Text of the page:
Lin-Tebow Comparisons Are Racist

Jeremy Lin has burst on the scene, the first American man of Chinese/Taiwanese descent to play in the NBA. He's Harvard-educated, is well-spoken, has been fearless on the court so far, and has a pure game. After watching him play the Wolves and Lakers this weekend, I had to go back and YouTube the highlights for his previous four (I think it was four) games. They were an absolute blast to watch.

The man only has four or five starts under his belt, but wow, have they been sexy.

He's been cut by a couple of NBA teams. He was undrafted out of college. He wasn't offered any scholarships when he came out of high school (Standford boosters have been mad about that for years).

I admit that I find it quite a novelty to see an Asian man playing guard. I mean, his first step is so good. He takes hits in the air and still makes buckets. His layups over helping big men are downright acrobatic. And all of that seems incongruous to me, because Lin is Asian.

I think that's making people pull for him.

Lin has been dealing with racial and racist stuff for a long time. He's playing a sport he shouldn't be playing. Everything from being called "chink" to having a kindly arena attendant inform him when he was in college that there was no volleyball that day, only basketball.

But none of that's surprising. And honestly, it's kind of fun to watch him put a lot of stereotypes to bed. There is, however, besides the Asian racism, a tangential racist element to this whole Lin thing.

It starts with the Lin-Tebow comparisons. Lin is blowing up, and he's being compared to Tim Tebow. Unexpected success, focus on teammates, electrifyingly unusual play (less unusual in Lin's case, but not orthodox), the wait for the magic to run out. And oh yeah, the God thing.
The New York Knicks sensational Asian-American point guard is exciting fans everywhere with his play and endearing himself into the hearts of many who otherwise wouldn't watch a quarter of NBA basketball, all while giving thanks to God at every opportunity. (Yahoo Sports)

I've read or heard comments from several sources on his propensity for thanking God, although he's much less over the top than Tebow. There's a little eyebrow raise, a little snicker or knowing smile from the TV personality, and they move on to talking about his game.

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Lin grew up as a Christian. He says he'd like to be a pastor. People are talking about it.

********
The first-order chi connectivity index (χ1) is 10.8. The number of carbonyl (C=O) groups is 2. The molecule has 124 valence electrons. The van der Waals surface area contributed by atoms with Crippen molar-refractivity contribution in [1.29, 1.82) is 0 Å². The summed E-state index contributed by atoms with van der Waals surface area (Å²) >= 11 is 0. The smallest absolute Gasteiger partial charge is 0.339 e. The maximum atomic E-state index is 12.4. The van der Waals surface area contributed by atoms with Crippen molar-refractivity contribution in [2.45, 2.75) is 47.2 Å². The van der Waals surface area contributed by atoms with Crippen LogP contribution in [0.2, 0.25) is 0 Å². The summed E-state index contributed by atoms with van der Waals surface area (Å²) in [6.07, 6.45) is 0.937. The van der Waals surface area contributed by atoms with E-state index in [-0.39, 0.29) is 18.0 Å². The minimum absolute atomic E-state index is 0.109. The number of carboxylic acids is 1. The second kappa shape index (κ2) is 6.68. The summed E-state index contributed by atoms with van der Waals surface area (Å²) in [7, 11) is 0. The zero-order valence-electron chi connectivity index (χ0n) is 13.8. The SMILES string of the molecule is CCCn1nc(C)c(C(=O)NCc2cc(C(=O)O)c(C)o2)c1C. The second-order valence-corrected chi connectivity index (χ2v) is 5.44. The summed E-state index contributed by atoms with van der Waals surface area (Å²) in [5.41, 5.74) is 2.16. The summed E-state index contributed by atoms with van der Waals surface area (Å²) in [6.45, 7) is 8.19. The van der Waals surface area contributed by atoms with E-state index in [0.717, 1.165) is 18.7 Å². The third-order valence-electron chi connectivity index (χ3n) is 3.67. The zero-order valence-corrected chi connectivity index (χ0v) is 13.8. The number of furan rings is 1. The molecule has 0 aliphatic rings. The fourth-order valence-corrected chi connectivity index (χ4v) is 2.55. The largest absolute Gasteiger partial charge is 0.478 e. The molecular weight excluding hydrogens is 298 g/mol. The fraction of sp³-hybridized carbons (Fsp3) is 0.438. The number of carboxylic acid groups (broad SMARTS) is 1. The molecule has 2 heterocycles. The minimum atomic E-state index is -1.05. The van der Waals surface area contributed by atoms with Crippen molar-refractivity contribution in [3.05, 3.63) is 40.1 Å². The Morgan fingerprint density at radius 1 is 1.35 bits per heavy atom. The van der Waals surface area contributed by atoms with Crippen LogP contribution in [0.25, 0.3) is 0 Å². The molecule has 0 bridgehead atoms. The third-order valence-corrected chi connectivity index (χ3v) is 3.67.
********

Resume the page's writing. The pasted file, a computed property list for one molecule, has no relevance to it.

If I were a black man, I'd be angry. You can't count the number of black professional athletes who grew up as Christians, would like to be pastors, and thank God or Jesus every time they're interviewed.

Nobody talks about them because the cultural intelligentsia and the bourgeois-buy-ins have decided that Christianity is part of the black cultural handicap. We expect blacks to be Christians because they're poor and less well-educated. Or at least their grandmas were.

It's just amazing when a nice clean-cut white boy from north Florida displays the same tendencies. But I guess we can understand it. I mean, north Florida is practically the Bible belt, and his parents were crazy missionaries. Fine. But wait. You're telling me this Chinese kid from Palo Alto, who could've gone to any school he wanted to and settled on Harvard, is a vocal Christian as well? No way...he's probably good at math and everything. Even more amazing than Tebow, frankly.

Tebow was far from the first person to open his post-game interviews with "first of all, I'd just like to thank my Lord and Savior Jesus Christ". To a large degree, people are reacting to his and Lin's Christianity because they're not ignorant black folks. The truth is, all the college-educated white people are ashamed of their Christian heritage, just as their parents are. They think that sounding educated and smart means not being a Christian, or keeping one's Christianity safely out of sight. They don't know what to do with men like Tebow and Lin, who don't buy into that lie; they don't know what to do because Tebow and Lin are smart and educated like them.

If I were a black man I'd be insulted by this reaction. It doesn't matter how smart I am or how well-educated I am, it's expected that I'm too dumb to escape the lies of my upbringing; I definitely wasn't smart enough to decide on my own that I want to be a Christian and follow Jesus.

Just give up, black man I could have been. Just accept it. You're scary on the football field, or when you go out for a drink, but you're nothing but cute when you open your mouth and try to talk. Such a well-spoken young man, that's what you are.


  1. "You can’t count the number of black professional athletes who grew up as Christians, would like to be pastors, and thank God or Jesus every time they’re interviewed."

    I wouldn't say that this is as common as you make it out to be. And it's one thing to say that you "thank God," and quite another to live it out. That's what makes a Danny Wuerful, AC Green, and Tim Tebow so different.

  2. No question. And it's not a coincidence that most of these men choose to thank "God", which is a lot easier and less Trinitarian than thanking Jesus.

    Nonetheless, the point is that we accept overt religiosity from black men much more readily, and I think that's actually a sign of a negative perception of blacks.

  3. Just saw this-

  4. There's general agreement that race plays a part, at least as part of the underdog suite (race, Harvard, being cut, etc).

    I stand with Ralph Wiley in believing that it's totally okay to cheer for people you identify with, your "own people", even. As long as you're not thinking less of others when you do it.


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